United Airlines says it is contacting people on flights taken by man later stricken with Ebola



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DALLAS — United Airlines said Thursday it is notifying passengers who were on flights with a man later diagnosed with Ebola and telling them how to contact federal health officials.

United said it is also telling passengers that officials at the Centers for Disease Control and Prevention believe the man could not have spread the disease during the flights because he was not showing symptoms and was not yet contagious.

On Sept. 19, Thomas Eric Duncan flew from Liberia in the heart of western Africa's Ebola outbreak zone to Belgium on a Brussels Airlines flight, according to Belgian officials.

United said it believes that Duncan flew the next day on United Flight 951 from Brussels to Dulles International Airport near Washington and connected to Flight 822 from Dulles to Dallas-Fort Worth International Airport.

United officials declined to say how many passengers were on the flights. The Brussels-to-Dulles flight was on a Boeing 777 that has 266 seats, and the flight to Dallas used an Airbus A320 with 138 seats.

In a statement, the airline said Thursday that the two planes underwent their routine overnight "thorough cleaning" after the flights, "including cleaning of lavatories and galleys with heavy-duty all-purpose cleaners and wiping tray tables and armrests with disinfectant." It added that "we continue to clean and route the planes throughout our network as usual."

Duncan remained in a hospital isolation ward on Thursday. According to health officials, he became sick and went to a Dallas hospital on Sept. 25, but was released, only to return by ambulance three days later and test positive for Ebola.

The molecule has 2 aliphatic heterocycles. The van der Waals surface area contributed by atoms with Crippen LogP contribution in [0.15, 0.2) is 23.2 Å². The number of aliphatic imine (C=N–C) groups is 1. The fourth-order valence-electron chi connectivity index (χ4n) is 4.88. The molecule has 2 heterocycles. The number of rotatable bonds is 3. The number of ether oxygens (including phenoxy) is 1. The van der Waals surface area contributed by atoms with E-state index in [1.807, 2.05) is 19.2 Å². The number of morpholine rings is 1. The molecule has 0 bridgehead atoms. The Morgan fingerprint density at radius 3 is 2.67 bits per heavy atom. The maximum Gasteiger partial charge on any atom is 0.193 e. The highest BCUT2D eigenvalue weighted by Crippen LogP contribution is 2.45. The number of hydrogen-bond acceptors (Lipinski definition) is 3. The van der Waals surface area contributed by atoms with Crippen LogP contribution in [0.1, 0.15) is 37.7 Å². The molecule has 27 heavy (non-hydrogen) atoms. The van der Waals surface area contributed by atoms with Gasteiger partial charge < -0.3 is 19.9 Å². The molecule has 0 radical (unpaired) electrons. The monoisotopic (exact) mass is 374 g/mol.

The airline industry and its labor unions worked Thursday to tamp down travelers' fears about Ebola. The Air Line Pilots Association, which represents pilots at United and other carriers, said airlines have the authority under U.S. law to deny boarding to passengers who appear ill.

The union said it also had "full confidence" in procedures to contain the Ebola outbreak, including checking passengers for fever — a key symptom — at airports in western Africa.

Duncan did not have a fever when he left Liberia. But authorities there said Thursday that they will charge him with lying on a health-screening form he filled out at the airport for not disclosing that he had helped carry a woman who became ill and died of Ebola.

The disease is believed to have sickened more than 7,100 people in West Africa and killed more than 3,300, according to the World Health Organization.

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